22 Years of Fear

October-19-Blog


When Allo Charles was born with cleft lip, his parents recognized what the condition was, but had never personally seen it before. The children in their village who were previously born with cleft lip or palate were either in hiding or had been killed. Clefts in this village, in rural Chad, are seen by the villagers as a bad omen and are considered a punishment from God for the family’s sins. After Allo was born with a cleft lip, his parents quickly decided that every child is a gift and they would openly raise Allo in their community, without shame.

Almost immediately, there were harsh consequences. Allo’s family wasn’t allowed to attend village meetings, and they were socially ostracized. Allo remembered, “I couldn’t eat or play with others because their parents wouldn’t let their children get close to me. There were several superstitions about my cleft, and they even made me believe some of them. I thought I was cursed.”

When Allo attended primary school, he said that his fellow students and teachers made his life miserable. They said his education was a waste of time and he would never amount to anything. “School for me was hell, but living with an unrepaired cleft made me strong. The more I was insulted, the more I wanted to prove them wrong and make something of my life,” said Allo.

Allo thought that secondary school might be his chance for a better life. The day he left his village for a room in the much larger city of N’Djamena, his new landlord wouldn’t allow Allo to move in. The landlord said that his children were afraid of Allo and he did not want them to catch his disease. Allo decided to move in with his cousin while he figured out what to do next.

Fortunately, during this downtime from school, he saw a Facebook post from Smile Train partner WECCARE  Foundation. He thought the offer of free cleft surgery was too good to be true, but decided to go to WECCARE  after seeing the program was endorsed by the First Lady of Chad. “On that day, for the first time in my life, I discovered that I wasn’t alone. There were dozens of people who looked just like me at the hospital.” Three days later, Allo received his Smile Train sponsored, free cleft surgery.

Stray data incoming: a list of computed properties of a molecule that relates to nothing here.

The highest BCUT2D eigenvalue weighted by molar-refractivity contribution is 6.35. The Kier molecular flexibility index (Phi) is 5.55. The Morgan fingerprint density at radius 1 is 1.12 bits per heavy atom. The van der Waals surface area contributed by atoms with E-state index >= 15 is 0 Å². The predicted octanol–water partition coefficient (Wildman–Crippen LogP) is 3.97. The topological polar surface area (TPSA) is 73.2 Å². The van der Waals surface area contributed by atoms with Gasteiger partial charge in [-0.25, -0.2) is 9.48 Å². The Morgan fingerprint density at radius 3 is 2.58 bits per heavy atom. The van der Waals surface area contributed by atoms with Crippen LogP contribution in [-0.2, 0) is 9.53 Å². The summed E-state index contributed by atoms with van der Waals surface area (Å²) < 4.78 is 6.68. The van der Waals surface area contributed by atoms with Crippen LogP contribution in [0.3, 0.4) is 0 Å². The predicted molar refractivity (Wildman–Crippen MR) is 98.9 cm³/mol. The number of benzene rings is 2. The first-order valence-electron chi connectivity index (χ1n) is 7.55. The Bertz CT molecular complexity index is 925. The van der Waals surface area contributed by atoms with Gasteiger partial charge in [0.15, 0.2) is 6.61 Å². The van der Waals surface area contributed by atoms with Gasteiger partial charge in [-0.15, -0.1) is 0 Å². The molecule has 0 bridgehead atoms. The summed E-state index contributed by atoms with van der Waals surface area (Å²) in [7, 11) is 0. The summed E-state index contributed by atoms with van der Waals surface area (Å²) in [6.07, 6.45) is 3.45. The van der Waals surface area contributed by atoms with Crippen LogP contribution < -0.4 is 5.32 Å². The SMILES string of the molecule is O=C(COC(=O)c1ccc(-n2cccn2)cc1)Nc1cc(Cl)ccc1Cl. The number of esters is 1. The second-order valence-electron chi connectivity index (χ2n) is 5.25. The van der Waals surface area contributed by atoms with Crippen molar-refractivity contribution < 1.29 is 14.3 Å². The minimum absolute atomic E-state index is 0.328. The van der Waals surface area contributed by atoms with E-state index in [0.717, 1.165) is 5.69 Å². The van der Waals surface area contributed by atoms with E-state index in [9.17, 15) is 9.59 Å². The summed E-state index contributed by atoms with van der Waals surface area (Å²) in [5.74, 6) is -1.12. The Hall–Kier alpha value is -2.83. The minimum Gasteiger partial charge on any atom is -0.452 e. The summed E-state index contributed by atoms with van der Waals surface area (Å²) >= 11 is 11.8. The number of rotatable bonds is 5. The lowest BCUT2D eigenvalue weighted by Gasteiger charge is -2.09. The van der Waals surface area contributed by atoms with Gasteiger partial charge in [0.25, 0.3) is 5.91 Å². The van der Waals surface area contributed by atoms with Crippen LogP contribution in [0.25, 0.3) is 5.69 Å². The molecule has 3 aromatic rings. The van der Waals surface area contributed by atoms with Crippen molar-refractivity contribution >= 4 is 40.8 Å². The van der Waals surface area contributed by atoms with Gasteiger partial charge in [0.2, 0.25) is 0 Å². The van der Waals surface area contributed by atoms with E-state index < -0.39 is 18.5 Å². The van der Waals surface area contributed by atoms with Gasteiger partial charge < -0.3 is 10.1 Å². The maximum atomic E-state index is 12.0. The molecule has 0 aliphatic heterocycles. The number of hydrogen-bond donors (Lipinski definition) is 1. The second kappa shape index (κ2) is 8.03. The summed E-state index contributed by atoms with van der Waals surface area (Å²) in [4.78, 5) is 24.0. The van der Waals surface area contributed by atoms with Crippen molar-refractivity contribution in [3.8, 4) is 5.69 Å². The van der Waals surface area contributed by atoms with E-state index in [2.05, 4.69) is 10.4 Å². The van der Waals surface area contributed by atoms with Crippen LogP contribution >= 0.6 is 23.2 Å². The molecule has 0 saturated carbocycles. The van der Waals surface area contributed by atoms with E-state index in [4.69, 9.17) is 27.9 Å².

Allo Now Allo says he wants to repay Smile Train and WECCARE’s  wonderful gift of a new smile by going back to school and becoming an advocate for children with cleft lip and palate living in Chad.

Samantha Johnston Power Of A Smile

Sam HeaderSamantha Johnston, Manager, Corporate Partnerships talks about what the Power Of A Smile means to her.

What first inspired you to work at Smile Train?
I loved how focused the organization is. I was impressed about Smile Train’s laser-focus of solving a single problem in the most effective way possible. Also, the fact that they leveraged technology to continually improve day-to-day operations was important to me; it allows me to go to work knowing we will accomplish as much as possible every single day.

How has your involvement with Smile Train made you look at the power a smile differently?
It’s easy to forget that a smile is so much more than a physical feature. To the children Smile Train helps, a smile is a second chance at life. It’s the opportunity to go to school, have friends, and get a job. It’s the opportunity to have dreams that they may never have had without Smile Train.

What keeps you involved in Smile Train?
Knowing we bring happiness to children, families and communities around the world every day keeps me going. Smile Train has achieved some great smilestones in such a short time, but there’s still more work to be done. I want to be sure I do everything in my power to help Smile Train reach as many children as possible.